On this island of a million birds and twice that many fish and ten times that many insects, all those who had survived this far to make landfall, from the captain himself to the young stowaway from Almada, gave thanks. The sailors’ legs were a bit wobbly from the long voyage as they knelt on the rocky shore, but they tried to stand again with assurance, in case they were being watched from the foliage, more impenetrable than the captain’s beard. The stowaway ran ahead without heed, and the captain, cursing, called him back, threatening him with tortures, both common and invented, on the spot: dashed against the rocks, fed to the hairy monster named Coco (though the boy was probably too old to believe in such tales meant to make children behave), left on the island without food, shelter, or water, planted upside down in a field of onions, or fried and served to the crew with a piece of cheese. The men, standing about as though they had ballast for brains, laughed at the captain’s toothless curses. He let them have their fun. Laughter had been in short supply of late. Soon enough, the last of them were roaming the island. The boy came trotting back eventually with what looked like three brown heads in his arms. “Look,” the boy told the captain and Duarte, the purser, the only two on the beach not off hunting. “It’s the face of Coco.” The heads were the size of a cannonball, each and hairy and brown, with three indentations like a face. Duarte tugged at his mustache and curled his lips. “I’ve never seen anything like them. Throw them away, boy. They’re disgusting.” But the captain, who had more experience with the world’s oddities, motioned the boy to give him one of the heads. The captain shook it and rapped it with his knuckles. “I believe it’s hollow.” He threw it with all his strength against the rocks and it burst open. The three gathered around and examined the bright white flesh inside, at first poking it with stones but then growing bolder and picking up pieces. The boy, who was stripped to the waist, red with the sun, and covered by insect bites, took a nibble and smiled. Duarte turned and nearly vomited, as though the boy had taken a bite from someone’s brains. “Don’t be such a child,” the captain said. “They’re clearly nuts of some kind. But I wouldn’t eat anything that looked so fearsome. It’s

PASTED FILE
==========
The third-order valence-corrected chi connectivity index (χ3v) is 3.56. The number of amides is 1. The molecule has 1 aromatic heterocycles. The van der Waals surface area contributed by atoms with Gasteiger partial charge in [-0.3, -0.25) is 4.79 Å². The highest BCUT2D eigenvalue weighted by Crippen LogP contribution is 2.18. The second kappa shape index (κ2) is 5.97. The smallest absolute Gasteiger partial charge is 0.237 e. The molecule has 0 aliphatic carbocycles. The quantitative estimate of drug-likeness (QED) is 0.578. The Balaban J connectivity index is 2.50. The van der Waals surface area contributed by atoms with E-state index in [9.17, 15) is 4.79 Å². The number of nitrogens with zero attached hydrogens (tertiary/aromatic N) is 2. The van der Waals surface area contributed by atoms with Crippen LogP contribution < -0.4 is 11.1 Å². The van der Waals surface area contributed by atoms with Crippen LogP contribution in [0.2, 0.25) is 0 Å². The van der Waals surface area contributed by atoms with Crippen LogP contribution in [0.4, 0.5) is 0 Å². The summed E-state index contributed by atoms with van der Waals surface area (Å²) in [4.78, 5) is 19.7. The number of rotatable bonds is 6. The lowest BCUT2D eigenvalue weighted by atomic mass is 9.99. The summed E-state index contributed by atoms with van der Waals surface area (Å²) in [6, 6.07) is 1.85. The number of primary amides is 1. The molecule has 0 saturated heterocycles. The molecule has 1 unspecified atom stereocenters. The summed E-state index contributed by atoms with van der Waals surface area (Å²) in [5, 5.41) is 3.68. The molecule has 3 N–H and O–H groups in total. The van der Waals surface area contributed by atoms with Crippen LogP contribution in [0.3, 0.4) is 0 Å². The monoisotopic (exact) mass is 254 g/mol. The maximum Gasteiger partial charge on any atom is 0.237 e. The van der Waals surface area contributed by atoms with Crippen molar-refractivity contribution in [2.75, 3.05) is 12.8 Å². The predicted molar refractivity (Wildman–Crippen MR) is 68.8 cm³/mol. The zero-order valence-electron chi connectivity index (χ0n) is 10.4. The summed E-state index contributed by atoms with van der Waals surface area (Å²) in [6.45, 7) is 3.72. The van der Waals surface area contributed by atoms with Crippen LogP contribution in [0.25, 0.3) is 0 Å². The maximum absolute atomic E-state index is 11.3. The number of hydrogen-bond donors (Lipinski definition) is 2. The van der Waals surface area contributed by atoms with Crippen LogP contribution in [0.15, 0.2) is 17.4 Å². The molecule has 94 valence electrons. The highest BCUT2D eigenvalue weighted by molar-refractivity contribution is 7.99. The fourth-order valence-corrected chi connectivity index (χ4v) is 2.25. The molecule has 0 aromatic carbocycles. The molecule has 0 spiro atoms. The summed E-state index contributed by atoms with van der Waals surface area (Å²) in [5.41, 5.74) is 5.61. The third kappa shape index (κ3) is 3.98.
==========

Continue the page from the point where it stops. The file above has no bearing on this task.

bound to kill you.” Holding the shard of nut from which he’d bitten, his hand shook. “I feel fine,” the boy said. “Feeling fine is the first sign,” the captain said, smiling secretly at Duarte, who looked as frightened as the boy. At sea again, the boy took ill four days later. During the worst of it, he screamed that Coco was pursuing him, his cries filling the holds from port to stern and putting the men in a fearful mood. The captain, a man of deliberation, doubted Coco’s nuts had given the boy the fever, but he ordered them thrown overboard anyway (the men had collected dozens), to calm the crew and soothe the boy, whose hand he held as he took his last breath. With ballast attached, the boy’s body dove to the bottom of sea, as though playing one last daring game, while all those who had grown fond of him in their short time together prayed, mostly in silence, until Duarte shouted, “Look.” The small head of Coco bobbed alone, not far from the ship, a green branch floating beside it like a fallen flag or an offering of peace from the world of monsters.